Monday after Easter Sunday being a bank holiday was predicted to be sunny and dry – and thus a fine morning to plan a family day out in the English country side. The possibility of reaching a vast medieval fortress, an hour’s drive from Edingale on the way to Cambridge, made it even more inviting. Forts, as you may already know from some of my earlier blog posts, are my most favourite kind of historical monuments.
Kenilworth went on to become an Elizabethan palace and is among Britain’s biggest historic sites. Then ofcourse, there’s the added pathos in imagining the royal love story of Queen Elizabeth I and Robert Dudley.
Castle history – bite size
- It is located in Kenilworth, in Warwickshire, England.
- Constructed and embellished from Norman to Tudor times, over several centuries.
- The 1266 siege of Kenilworth is believed to be the longest in Britain that lasted 6 months
- The castle was partly destroyed and ruined, only two of its buildings remain habitable now.
- It was John of Gaunt who turned the fortress castle into a palace in the 1360s. He enlarged the domestic quarters and built the Great Hall which you can see today while imagining the grandeur.
- It has been a tourist destination since the 18th century. During this Victorian period it became famous after the publication of Sir Walter Scott’s novel Kenilworth which narrated the story of Amy Dudley’s tragic death, her passionate love for Robert Dudley, the 1st Earl of Leicester – who in turn, keeping his marriage a secret, courts Queen Elizabeth I.
Castle facts – enjoy!
As you scale the heights of the Leicester’s building you can pause and take in the absolutely majestic sights from the tower built by Robert Dudley to woo Queen Elizabeth I. The space that would have been the Queen’s private rooms with the tall windows open out to lovely fields which showed us glimpses of the greens and the bright yellows of the oilseed rape fields.
We absorbed the grand view and the largeness of the Great Hall of John of Gaunt and walked around the Norman Keep which would have been the heart of the castle for almost 500 years.
The recreated garden which is known to be the most complete picture of an Elizabethan garden anywhere in the world, was starting to blossom. Perhaps the months of May to July would see it attain it’s full glory.
The castle entrance that was built in 1570s can now be seen as it looked when it’s last caretaker left it in the 1930s. The Exhibition in the Gatehouse (the imposing castle entrance built in the 1530s) has plenty of information and tells the story of one of England’s most famous love story and includes Dudley’s last letter to Elizabeth, written a few days before his death.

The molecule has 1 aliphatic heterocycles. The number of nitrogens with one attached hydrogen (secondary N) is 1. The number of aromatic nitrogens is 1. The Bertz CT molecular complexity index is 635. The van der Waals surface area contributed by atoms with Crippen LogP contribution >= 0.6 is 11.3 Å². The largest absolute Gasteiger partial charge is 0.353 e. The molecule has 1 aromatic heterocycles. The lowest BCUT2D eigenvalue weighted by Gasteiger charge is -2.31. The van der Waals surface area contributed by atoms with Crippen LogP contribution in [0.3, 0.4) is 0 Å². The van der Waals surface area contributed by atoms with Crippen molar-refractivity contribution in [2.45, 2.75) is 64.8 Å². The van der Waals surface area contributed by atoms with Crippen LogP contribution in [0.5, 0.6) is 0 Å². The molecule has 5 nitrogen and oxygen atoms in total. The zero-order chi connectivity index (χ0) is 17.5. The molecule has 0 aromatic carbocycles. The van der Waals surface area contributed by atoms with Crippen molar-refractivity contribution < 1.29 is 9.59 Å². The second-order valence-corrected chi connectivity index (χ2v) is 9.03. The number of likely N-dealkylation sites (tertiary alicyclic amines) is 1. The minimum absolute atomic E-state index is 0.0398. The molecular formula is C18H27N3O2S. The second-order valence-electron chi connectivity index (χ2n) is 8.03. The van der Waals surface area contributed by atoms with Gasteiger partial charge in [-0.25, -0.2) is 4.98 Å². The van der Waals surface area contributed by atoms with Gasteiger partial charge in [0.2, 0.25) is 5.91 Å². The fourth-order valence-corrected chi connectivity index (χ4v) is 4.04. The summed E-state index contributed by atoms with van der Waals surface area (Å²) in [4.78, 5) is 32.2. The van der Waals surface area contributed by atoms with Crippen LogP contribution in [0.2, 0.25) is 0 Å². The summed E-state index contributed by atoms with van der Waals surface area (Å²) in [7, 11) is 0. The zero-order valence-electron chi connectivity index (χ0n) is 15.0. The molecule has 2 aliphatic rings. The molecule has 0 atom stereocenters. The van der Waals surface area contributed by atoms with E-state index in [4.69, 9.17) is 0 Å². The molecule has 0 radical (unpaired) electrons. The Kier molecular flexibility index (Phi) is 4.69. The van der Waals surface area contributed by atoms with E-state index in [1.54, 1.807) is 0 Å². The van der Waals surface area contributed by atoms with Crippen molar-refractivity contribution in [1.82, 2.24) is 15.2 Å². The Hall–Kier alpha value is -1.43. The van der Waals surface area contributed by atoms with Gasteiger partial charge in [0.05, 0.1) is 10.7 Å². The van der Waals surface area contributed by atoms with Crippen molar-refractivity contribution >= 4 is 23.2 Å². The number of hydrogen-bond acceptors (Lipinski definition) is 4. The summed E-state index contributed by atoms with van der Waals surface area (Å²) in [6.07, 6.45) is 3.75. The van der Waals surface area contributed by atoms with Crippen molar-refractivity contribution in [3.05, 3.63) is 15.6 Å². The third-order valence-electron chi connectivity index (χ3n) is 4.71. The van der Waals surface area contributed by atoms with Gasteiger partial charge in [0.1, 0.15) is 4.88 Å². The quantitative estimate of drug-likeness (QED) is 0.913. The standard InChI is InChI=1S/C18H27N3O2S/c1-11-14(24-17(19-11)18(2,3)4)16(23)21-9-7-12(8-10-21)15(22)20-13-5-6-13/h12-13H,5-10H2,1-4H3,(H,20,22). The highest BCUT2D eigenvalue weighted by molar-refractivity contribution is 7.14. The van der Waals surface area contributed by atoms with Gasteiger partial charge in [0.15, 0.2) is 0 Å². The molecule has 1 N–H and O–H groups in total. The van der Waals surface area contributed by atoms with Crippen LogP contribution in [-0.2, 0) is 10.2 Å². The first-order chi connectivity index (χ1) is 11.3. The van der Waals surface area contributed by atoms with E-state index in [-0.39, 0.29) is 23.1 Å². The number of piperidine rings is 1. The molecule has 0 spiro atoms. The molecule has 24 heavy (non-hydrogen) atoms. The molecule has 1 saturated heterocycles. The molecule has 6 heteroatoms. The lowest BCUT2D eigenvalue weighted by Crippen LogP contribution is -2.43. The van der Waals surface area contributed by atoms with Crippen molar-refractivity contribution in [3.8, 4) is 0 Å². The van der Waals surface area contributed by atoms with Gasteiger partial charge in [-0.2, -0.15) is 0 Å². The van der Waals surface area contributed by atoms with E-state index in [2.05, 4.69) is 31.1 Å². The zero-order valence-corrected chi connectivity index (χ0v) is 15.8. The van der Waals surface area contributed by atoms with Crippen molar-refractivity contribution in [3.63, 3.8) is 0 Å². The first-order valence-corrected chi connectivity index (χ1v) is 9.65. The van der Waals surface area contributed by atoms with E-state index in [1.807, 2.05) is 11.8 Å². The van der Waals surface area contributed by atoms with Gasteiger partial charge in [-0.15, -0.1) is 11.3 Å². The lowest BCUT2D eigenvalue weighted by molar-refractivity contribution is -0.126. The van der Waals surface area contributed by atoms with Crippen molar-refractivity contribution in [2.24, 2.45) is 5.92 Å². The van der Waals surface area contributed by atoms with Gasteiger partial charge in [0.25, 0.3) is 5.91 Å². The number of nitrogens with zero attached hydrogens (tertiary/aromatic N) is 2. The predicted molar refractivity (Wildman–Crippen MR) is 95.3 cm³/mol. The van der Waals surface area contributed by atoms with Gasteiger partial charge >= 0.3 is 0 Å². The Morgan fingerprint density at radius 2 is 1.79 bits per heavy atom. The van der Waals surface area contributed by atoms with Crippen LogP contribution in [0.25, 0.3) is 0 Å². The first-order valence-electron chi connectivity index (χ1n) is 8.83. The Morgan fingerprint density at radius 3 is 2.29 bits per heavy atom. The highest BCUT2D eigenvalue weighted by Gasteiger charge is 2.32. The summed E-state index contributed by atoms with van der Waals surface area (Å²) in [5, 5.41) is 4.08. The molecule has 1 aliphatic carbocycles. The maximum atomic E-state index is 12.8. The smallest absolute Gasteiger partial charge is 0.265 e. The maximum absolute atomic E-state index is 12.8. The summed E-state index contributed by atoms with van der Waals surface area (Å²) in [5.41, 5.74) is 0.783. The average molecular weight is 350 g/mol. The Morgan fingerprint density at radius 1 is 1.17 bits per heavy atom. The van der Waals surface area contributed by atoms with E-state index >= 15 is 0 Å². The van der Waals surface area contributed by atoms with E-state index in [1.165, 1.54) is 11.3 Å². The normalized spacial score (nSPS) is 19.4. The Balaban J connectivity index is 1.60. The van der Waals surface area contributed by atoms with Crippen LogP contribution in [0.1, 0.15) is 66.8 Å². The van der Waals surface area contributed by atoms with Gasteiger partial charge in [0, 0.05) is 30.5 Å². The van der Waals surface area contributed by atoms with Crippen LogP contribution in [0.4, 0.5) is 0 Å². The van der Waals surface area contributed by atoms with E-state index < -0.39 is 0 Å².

It was in 1563 that Elizabeth I granted Kenilworth to Robert Dudley. Her childhood friend and favourite. She would visit him often; the longest one was during the summer of 1575 when Dudley tried his best to impress her with embellishments to the castle. He created an enclosed hunting park, the four-storey tower block that is the Leicester building, the park with seats and walks, a privy garden and an aviary.
Dudley spent lavishly on the castle and turned it into a Tudor palace for the Queen’s visit that is said to have almost bankrupted him. The pageantry planned for Elizabeth was lavish and is said to have been heard from twenty miles away. William Shakespeare was about 11-year-old at the time from Stratford-upon-Avon, a nearby town and could have been amongst the crowd of locals. It is said that the festivities were the inspiration for his opus A Midsummer Night’s Dream.
Stories told by actors in costumes and plenty of theatre in this very atmospheric place kept the children (and many of us adults and the pets) quite entertained.
The light snacks and tea at the Stables Tearoom kept us going for more than a few hours at the end of which we drove into the Kenilworth town that offered us plenty of choices for lunch and drinks late into the afternoon.
Kenilworth was well worth it!